The annual post-summer mess removal arrived as usual this past weekend. Leaves to rake, trees to prune, and a garden to purge cost me the bulk of my Sunday, a day that started out cool and frosty and turned sunny and bright.
I think I would have been less grumpy about the whole ordeal had we actually felt the benefits of summer this year. The grass, which is green in these photos, has been a mess most of the season due largely to a lack of rain for the first two months … and then a glut at the end. The garden, at least what wasn’t eaten by the various local critters seeking nourishment from my vegetables, produced barely a farmer’s-market-visit worth of produce, thanks to the same drought. And the trees, which did produce more apples than we could have ever imagined possible from those two little shrubs, required so much propping up from the weight of the fruit, I had to devise a strategic pruning plan to ensure their long-term survival.
Plus, we gotta stop going away in the prime of summer. August always turns out pretty nice, but for two summers now we’ve spent it on vacation and out of town.
Alas, for all my complaints, I wouldn’t trade it for anything…
After running through the trails this weekend, I’ll take the awesome splash of autumn hues over anything any other season can throw at us.
Probably that pic of Claire befriending a ladybug she found while helping with the autumn yard work.
In 8 Pics: A blog-type series dedicated to narrating the odd collections of photos I gather as I roll through the adventures of my life. Click to enlarge. Or visit the full gallery and respective albums for more.
Autumn is short here. Too short. Before you know it that brief period has passed, gone, vanished, between when it’s still warm summer days and green covering the trees and when its nearly winter and those same trees are bare and brown.
The day needs to be just right: blue skies and calm, with lots of light.
You need to have a day off, because its that time of year when you drive to work in the darkness of the early morning and return from work with the sun much too low in the sky for crisp autumn photography bursting with colour.
I made it out three times… technically speaking.
Second, I wandered out on my most recent off-day Friday and took the dog down to Terwillegar Park, whee she may not have been a willing photography subject, but the leaves and the light were more than cooperative with my Lensbaby fisheye holding court.
And third, as mentioned in a previous post, I took a wending tour on foot, running, with my GoPro in hand with the intention of nabbing some video footage but perfectly aware that the camera would be snapping stills at the same time.
Sometimes those are purely accidental. But not this time. They were more purposeful.
Maybe it’s precisely because the season is so short, the opportunities so few.
Spring, after all, is usually gritty around here. Dirty. Wet. Puddles everywhere. Garbage and the remnants of winter clinging to anything and everything. Spring photography is challenging for that reason, I suppose, but I’ve never done great work in Spring.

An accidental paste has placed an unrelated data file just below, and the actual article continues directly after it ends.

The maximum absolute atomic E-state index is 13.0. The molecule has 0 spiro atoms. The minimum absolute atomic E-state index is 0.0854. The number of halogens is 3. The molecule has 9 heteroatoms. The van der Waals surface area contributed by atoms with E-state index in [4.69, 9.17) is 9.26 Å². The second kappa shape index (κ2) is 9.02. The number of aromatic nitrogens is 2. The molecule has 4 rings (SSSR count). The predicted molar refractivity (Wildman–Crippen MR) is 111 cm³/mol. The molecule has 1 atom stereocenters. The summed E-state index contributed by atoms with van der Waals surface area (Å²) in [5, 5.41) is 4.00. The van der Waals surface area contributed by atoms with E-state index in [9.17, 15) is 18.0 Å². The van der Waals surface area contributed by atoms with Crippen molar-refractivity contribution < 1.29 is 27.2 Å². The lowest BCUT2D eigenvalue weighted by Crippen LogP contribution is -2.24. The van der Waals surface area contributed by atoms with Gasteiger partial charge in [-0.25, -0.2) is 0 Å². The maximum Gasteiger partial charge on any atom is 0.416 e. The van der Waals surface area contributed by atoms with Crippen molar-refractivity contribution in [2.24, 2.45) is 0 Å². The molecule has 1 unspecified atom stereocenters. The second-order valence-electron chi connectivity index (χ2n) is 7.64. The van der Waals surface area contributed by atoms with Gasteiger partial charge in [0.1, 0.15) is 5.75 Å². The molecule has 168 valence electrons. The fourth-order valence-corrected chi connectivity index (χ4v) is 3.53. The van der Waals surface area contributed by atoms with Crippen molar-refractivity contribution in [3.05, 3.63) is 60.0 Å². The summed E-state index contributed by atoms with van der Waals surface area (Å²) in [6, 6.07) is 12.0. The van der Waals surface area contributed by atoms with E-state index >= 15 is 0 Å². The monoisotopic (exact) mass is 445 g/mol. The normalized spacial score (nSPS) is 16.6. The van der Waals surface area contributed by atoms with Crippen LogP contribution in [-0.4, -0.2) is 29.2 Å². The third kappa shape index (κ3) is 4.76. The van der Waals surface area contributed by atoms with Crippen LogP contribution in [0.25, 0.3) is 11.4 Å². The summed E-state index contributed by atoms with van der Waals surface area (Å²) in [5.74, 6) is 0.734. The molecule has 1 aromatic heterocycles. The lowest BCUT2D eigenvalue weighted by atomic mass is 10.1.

Winter is usually fun and bright, but given that we have so many months of it, and so many occasions to play in the snow with a camera, the challenges presented by the cold and over-lit exposure concerns are under control. Winter can be pretty and abstract, but the people in winter photos, obviously, are often little more than bundles of warm clothes with legs.
Summer is boring. I mean I enjoy summer. It’s green. Diverse. Warm. But at the end of the day it’s just almost too easy. The weather and the light are too cooperative. From a purely photographic-perspective, to me, it is the least challenging of seasons.
Autumn is short and unexpected. You need to be ready to jump at autumn, to catch it in those handful of sly, fleeting moments. If you don’t, you miss it.
Autumn might be rolling tapestries of reds and oranges and yellows and browns, mottled against the fall sky. Or autumn might be the aged nearly-dead chaos of a decaying leaf in the last hours before it tumbles to the ground to disappear as mulch under the soon-to-arrive winter snow.
Autumn around here is rare. Special. And that might be reason enough right there.
I took my camera out running on Saturday morning.
For about a week every year, usually around early October, but depending on the weather and flux of the seasons, the leaves turn. I know this is not usual. I happens all over the world: but we live in a city that takes pride in nestling itself in a mostly-preserved natural river valley, a ribbon of summer green that stretches dozens of kilometers from one end to the other, and a ribbon that turns a patchwork of gorgeous reds and golds as the long winter sweeps in around us.
I took my GoPro into the trails, dipping out of suburbia and into the river valley a few klicks from my house, a round trip of nearly ten kilometers all told, but a run weaving through the vibrant fall splendour along a quiet asphalt trail and across the river.
Filming yourself while you run is odd: it’s attention grabbing (in the moment and afterwards) and mildly narcissistic. Ok, not exactly “mildly” but whatever. It is a tricky combination of rapidly identifying a great shot, propping up a wobbly camera on a tiny tripod, with no viewfinder to guide you, then hitting record. You run back a few dozen steps, you dodge into the frame, repeat for luck, then swing back around grabbing the camera from it’s perch as you continue to the next location.
The result is a bunch of blind clips yourself: in their entirety, they look –frankly — ridiculous, an unfiltered collection of stuttering camera dodging, each with a few seconds in the middle, a gem of clear and steady footage. Later, back home, you trim those pieces, digitally splice them together, feed in an epic soundtrack, and the whole thing renders out to four minutes of clever (and yes, narcissistic) video.
The result is that you run up and down the same hill four times to get a good shot and realize that to remove your hat — which you wore to ward off the cold forty minutes ago — would be a great idea, particularly since you’re dripping with sweat, except that you’d mess up the continuity of the footage.
The result is also that despite the apparent loneliness of that footage, dozens of people watch you, stare, comment, ask you awkward questions, comment more, double-take as they speed by on their bikes, or simply laugh.